The Arlington City Council voted 6-2 against Total's request to drilling within 319 feet of homes. Image courtesy of the city of Arlington. 

Feb. 28, 2017 

A foreign gas drilling company's attempt to bypass Arlington's gas drilling setback was shot down at Arlington City Council last night.

About 40 people came out to Arlington City Hall to protest Total E&P Barnett USA'S proposal to drill within 319 feet of homes and businesses.

Thirteen people spoke out against the proposal, with dozens more in attendance including members of Liveable Arlington and the Dallas Sierra Club. The city council voted 6-2 to deny the permit.

It was a sea change, according to veteran environmentalist Sharon Wilson, Earthworks senior organizer.

"That is unheard of in Arlington," said Wilson, who had spoken at a previous Arlington City Council meeting and watched the hearing online.

Activist Dick Guldi of the Dallas Sierra Club was in attendance .

"It was exciting to see an Arlington Council vote go in favor of real people instead of frackers," said Guldi.

Ranjana Bhandari, founder of Liveable Arlington, was the one who discovered the request buried in a City Council meeting agenda. While Arlington's ordinance calls for a 600-foot setback, the France-based driller applied to cut the setback nearly in half to drill three additional wells on its fracking site. The city's Planning and Zoning Commission had recommended to approve the variance in January.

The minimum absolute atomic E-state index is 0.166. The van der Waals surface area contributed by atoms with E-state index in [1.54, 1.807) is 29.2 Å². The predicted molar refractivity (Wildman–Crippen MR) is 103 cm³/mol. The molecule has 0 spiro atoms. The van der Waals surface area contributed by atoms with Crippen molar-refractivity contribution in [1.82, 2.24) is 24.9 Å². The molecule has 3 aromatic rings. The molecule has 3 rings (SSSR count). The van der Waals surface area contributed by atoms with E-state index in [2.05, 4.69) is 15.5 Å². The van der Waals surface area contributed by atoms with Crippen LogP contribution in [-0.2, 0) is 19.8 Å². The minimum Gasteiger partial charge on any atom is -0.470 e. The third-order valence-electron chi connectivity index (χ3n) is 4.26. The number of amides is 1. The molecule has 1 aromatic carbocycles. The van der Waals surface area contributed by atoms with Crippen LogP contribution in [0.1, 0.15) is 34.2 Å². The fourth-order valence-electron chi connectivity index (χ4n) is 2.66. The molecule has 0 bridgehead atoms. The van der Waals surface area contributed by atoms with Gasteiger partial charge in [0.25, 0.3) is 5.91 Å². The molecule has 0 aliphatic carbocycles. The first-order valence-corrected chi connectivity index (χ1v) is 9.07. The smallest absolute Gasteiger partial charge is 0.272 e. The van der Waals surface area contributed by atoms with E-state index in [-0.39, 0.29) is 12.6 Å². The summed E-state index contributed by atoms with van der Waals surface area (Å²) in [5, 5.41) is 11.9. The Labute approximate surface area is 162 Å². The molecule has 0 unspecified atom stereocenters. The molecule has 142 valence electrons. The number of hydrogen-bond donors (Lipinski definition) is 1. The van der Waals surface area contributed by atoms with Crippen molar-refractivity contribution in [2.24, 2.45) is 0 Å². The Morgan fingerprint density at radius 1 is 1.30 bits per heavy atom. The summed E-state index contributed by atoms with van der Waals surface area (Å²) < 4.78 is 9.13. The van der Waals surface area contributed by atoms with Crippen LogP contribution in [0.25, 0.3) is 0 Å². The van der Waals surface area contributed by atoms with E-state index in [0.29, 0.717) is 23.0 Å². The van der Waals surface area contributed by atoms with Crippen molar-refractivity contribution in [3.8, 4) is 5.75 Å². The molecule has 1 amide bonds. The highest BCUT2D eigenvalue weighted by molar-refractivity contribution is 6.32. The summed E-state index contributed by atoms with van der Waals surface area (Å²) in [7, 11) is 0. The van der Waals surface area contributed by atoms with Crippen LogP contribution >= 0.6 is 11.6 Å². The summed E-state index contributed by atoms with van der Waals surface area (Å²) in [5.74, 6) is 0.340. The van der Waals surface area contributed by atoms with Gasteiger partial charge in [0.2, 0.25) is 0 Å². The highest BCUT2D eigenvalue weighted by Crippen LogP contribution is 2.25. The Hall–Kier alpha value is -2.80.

Drilling had slowed down in recent years and Bhandari was alarmed to see it starting back up. She quickly rallied residents and DFW activists to pushback against the waiver. The Liveable Arlington campaign gathered 588 letters of opposition.

Bhandari said that during the gas drilling lull, more studies have come forth showing the dangers of gas drilling. She believed they had a chance to fight Total.

"A very large number of people came forward who were very vocal, who gave a rational argument and asked them to reconsider," she said. "I was not surprised but pleased that we were able to make a good case for them."

The vote had been postponed two times previously but Bhandari and company returned for the third time last night to see the vote through. Rather than fewer, there were more protesters in attendance at last night's meeting.

"Arlington has too many gas wells, too close to homes, too close to children," said Bhandari. "We've lived with this for 10 years. The royalty payments were exaggerated. People are changing their minds."

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Environmentalists push back against reduced drilling setback in Arlington


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